Monday was probably the best day Xi Jinping saw in a very long time. It was the day when he tightened his grip over power in China and cemented his regime for an unprecedented third term as the President. For investors, businessmen and corporates however, it couldn’t be worse. A bloodbath swept over Chinese stock markets as soon as Jinping secured his position in the CCP, and that’s just the beginning.
When Xi Jinping was busy celebrating his re-election as the CCP’s secretary for the third term, never had he thought of facing a rude shock from Chinese stock markets. On Monday, when Xi Jinping consolidated his hold over power, a bloodbath came hot on the heels to spoil his party. Message from the market was loud and clear: Mr Xi, you are not welcome here!
Speaking about the Hong Kong stocks, they experienced their worst day since the 2008 financial crisis. Hong Kong’s benchmark Hang Seng (HSI) Index plunged to 6.4% on Monday. The index closed at its lowest level since April 2009. A huge sell-off was reported in the top 30 tech companies of Hong Kong. As per CNN, shares of Alibaba (BABA) and Tencent (TCEHY) — the crown jewels of China’s technology sector — both plummeted more than 11%, wiping a combined $54 billion off their stock market value.
The fate of Chinese companies listed in US wasn’t much different. The Nasdaq Goldman Dragon China Index plunged 14.5% to hit its lowest level since 2009.
This was hardly surprising given Xi’s appetite to become the leader-for-life in China, vaporise any potent challenge and dismantle non-state driven companies to control all aspects of the Chinese economy. Even during his re-elections speech at the CCP congress, he was seen taking aim at the country’s richest businessmen.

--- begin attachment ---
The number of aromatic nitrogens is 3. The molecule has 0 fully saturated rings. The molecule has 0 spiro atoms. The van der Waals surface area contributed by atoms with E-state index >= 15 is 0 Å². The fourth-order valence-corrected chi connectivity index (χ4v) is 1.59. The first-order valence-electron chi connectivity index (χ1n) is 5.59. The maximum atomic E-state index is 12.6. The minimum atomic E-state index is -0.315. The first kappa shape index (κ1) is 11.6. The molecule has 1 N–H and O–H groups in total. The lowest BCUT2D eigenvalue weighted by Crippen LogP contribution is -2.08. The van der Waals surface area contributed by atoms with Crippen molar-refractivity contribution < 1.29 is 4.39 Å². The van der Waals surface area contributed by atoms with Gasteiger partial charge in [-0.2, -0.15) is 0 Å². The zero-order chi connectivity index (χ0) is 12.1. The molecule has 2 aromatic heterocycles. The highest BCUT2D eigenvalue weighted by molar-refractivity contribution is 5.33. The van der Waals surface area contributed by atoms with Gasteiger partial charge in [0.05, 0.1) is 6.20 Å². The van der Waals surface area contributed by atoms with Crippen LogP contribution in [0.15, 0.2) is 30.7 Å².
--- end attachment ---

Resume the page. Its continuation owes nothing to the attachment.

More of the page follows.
In his speech, Xi called for “regulating the mechanism of wealth accumulation.” Observers saw this as an obvious threat to the country’s private business owners. The changes made by Xi to his personal politburo’s standing committee also reflected his complete departure from a partially independent market regime towards an authoritative one. Pro-business figures familiar to western markets, such as Premier Li Keqiang and trade representative Liu He, were both removed from office and replaced with Xi loyalists.
Extension of Xi’s presidentship, by tweaking CCP’s constitution, is terrible for Chinese businesses. This will only exacerbate the woes of the Chinese economy, increase unemployment, slaughter businesses, worsen supply chain constrains and drive the Chinese economy towards stagflation. Xi is market illiterate person, who has recklessly pursued the so-called ‘Zero Covid Policy’ which ensures no economic activity takes place in an area declared ‘sensitive’ by the Chinese authorities. This has glimmered the business prospects in the country even as the world bids adieu to the Covid pandemic.
China’s Quarter-4 GDP data has already shown the glimpse of what is in the offing for the Chinese economy. China reported on Monday a faster-than-expected 3.9% expansion in its economy in the third quarter, but data for September showed weak imports of goods and retail sales, reflecting its still subdued domestic demand. Experts noted that business environment in the country was still hostile.
Mike, an international school teacher in Xian, told Reuters, “It is simply not worth the financial risk as well the mental strain of having to deal with getting locked down in another city, endless cancellations of flights, etc.” Jinping’s paranoia and a perceived threat of being out of power have forced him to make decisions that are extremely detrimental to natural Chinese stock markets growth. So, perhaps, he will keep pursuing his path to consolidate power using Covid as a political tool.
Foreign as well as domestic investors will not find fleeing China as the only viable solution. This will mount economic challenges on the Jinping regime that can very well spur a civil-war like situation in the country. With no employment opportunities, high inflation and plummeting savings, Chinese families will be forced to take to the streets to express their frustration and anger. This will where Xi’s real challenge will begin. A dictator only thrives until he faces a spontaneous civil rebellion triggered by his actions in the past and his agenda for the future.